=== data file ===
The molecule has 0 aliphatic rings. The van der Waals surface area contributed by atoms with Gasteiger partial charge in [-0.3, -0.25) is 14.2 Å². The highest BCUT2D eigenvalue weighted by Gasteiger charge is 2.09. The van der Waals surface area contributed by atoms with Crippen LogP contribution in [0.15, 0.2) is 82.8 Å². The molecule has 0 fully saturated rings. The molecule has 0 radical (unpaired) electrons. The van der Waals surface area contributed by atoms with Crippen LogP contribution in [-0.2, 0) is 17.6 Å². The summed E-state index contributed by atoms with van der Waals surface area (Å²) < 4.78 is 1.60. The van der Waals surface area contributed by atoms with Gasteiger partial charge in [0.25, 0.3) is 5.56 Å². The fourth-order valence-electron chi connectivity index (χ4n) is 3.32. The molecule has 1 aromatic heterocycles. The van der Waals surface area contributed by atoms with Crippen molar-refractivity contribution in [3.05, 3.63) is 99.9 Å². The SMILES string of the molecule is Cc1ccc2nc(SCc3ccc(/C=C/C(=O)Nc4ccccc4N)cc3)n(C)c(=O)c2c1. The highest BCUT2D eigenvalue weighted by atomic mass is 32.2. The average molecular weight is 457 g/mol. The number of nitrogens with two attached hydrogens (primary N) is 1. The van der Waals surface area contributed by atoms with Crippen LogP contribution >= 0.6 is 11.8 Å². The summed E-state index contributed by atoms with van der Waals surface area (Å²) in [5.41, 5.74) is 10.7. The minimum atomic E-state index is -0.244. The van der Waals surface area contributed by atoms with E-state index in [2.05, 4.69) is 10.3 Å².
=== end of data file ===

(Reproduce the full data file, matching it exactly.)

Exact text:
The molecule has 0 aliphatic rings. The van der Waals surface area contributed by atoms with Gasteiger partial charge in [-0.3, -0.25) is 14.2 Å². The highest BCUT2D eigenvalue weighted by Gasteiger charge is 2.09. The van der Waals surface area contributed by atoms with Crippen LogP contribution in [0.15, 0.2) is 82.8 Å². The molecule has 0 fully saturated rings. The molecule has 0 radical (unpaired) electrons. The van der Waals surface area contributed by atoms with Crippen LogP contribution in [-0.2, 0) is 17.6 Å². The summed E-state index contributed by atoms with van der Waals surface area (Å²) < 4.78 is 1.60. The van der Waals surface area contributed by atoms with Gasteiger partial charge in [0.25, 0.3) is 5.56 Å². The fourth-order valence-electron chi connectivity index (χ4n) is 3.32. The molecule has 1 aromatic heterocycles. The van der Waals surface area contributed by atoms with Crippen molar-refractivity contribution in [3.05, 3.63) is 99.9 Å². The SMILES string of the molecule is Cc1ccc2nc(SCc3ccc(/C=C/C(=O)Nc4ccccc4N)cc3)n(C)c(=O)c2c1. The highest BCUT2D eigenvalue weighted by atomic mass is 32.2. The average molecular weight is 457 g/mol. The number of nitrogens with two attached hydrogens (primary N) is 1. The van der Waals surface area contributed by atoms with Crippen LogP contribution >= 0.6 is 11.8 Å². The summed E-state index contributed by atoms with van der Waals surface area (Å²) in [5.41, 5.74) is 10.7. The minimum atomic E-state index is -0.244. The van der Waals surface area contributed by atoms with E-state index in [2.05, 4.69) is 10.3 Å².